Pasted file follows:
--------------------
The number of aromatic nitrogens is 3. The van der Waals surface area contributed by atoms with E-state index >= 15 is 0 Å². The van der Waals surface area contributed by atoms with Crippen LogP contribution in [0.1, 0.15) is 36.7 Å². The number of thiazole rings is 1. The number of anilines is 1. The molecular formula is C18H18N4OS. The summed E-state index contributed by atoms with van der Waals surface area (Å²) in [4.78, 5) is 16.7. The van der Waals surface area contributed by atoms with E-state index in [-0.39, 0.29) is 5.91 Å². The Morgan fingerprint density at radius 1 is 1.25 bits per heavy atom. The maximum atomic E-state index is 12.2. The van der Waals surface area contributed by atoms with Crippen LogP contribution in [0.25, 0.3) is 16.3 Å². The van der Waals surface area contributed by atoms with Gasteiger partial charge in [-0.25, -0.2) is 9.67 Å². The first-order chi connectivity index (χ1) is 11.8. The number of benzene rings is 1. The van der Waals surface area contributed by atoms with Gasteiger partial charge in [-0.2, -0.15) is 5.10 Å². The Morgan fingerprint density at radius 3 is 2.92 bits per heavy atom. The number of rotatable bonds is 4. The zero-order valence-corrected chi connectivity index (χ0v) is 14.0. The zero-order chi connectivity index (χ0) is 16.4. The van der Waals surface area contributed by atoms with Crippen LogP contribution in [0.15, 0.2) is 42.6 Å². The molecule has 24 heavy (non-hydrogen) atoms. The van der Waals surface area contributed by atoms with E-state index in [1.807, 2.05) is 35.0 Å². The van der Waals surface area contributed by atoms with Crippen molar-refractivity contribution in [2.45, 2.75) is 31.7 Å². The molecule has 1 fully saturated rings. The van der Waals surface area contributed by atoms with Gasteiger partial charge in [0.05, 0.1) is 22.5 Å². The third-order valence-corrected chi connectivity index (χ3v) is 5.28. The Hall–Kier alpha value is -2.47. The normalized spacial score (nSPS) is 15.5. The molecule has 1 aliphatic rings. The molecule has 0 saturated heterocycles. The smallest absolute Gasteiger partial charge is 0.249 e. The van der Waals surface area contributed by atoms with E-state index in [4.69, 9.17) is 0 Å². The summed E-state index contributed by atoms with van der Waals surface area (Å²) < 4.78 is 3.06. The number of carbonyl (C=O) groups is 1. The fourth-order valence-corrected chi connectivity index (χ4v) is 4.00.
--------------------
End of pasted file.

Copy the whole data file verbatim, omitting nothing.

The number of aromatic nitrogens is 3. The van der Waals surface area contributed by atoms with E-state index >= 15 is 0 Å². The van der Waals surface area contributed by atoms with Crippen LogP contribution in [0.1, 0.15) is 36.7 Å². The number of thiazole rings is 1. The number of anilines is 1. The molecular formula is C18H18N4OS. The summed E-state index contributed by atoms with van der Waals surface area (Å²) in [4.78, 5) is 16.7. The van der Waals surface area contributed by atoms with E-state index in [-0.39, 0.29) is 5.91 Å². The Morgan fingerprint density at radius 1 is 1.25 bits per heavy atom. The maximum atomic E-state index is 12.2. The van der Waals surface area contributed by atoms with Crippen LogP contribution in [0.25, 0.3) is 16.3 Å². The van der Waals surface area contributed by atoms with Gasteiger partial charge in [-0.25, -0.2) is 9.67 Å². The first-order chi connectivity index (χ1) is 11.8. The number of benzene rings is 1. The van der Waals surface area contributed by atoms with Gasteiger partial charge in [-0.2, -0.15) is 5.10 Å². The Morgan fingerprint density at radius 3 is 2.92 bits per heavy atom. The number of rotatable bonds is 4. The zero-order valence-corrected chi connectivity index (χ0v) is 14.0. The zero-order chi connectivity index (χ0) is 16.4. The van der Waals surface area contributed by atoms with Crippen LogP contribution in [0.15, 0.2) is 42.6 Å². The molecule has 24 heavy (non-hydrogen) atoms. The van der Waals surface area contributed by atoms with E-state index in [1.807, 2.05) is 35.0 Å². The van der Waals surface area contributed by atoms with Crippen molar-refractivity contribution in [2.45, 2.75) is 31.7 Å². The molecule has 1 fully saturated rings. The van der Waals surface area contributed by atoms with Gasteiger partial charge in [0.05, 0.1) is 22.5 Å². The third-order valence-corrected chi connectivity index (χ3v) is 5.28. The Hall–Kier alpha value is -2.47. The normalized spacial score (nSPS) is 15.5. The molecule has 1 aliphatic rings. The molecule has 0 saturated heterocycles. The smallest absolute Gasteiger partial charge is 0.249 e. The van der Waals surface area contributed by atoms with E-state index in [4.69, 9.17) is 0 Å². The summed E-state index contributed by atoms with van der Waals surface area (Å²) < 4.78 is 3.06. The number of carbonyl (C=O) groups is 1. The fourth-order valence-corrected chi connectivity index (χ4v) is 4.00.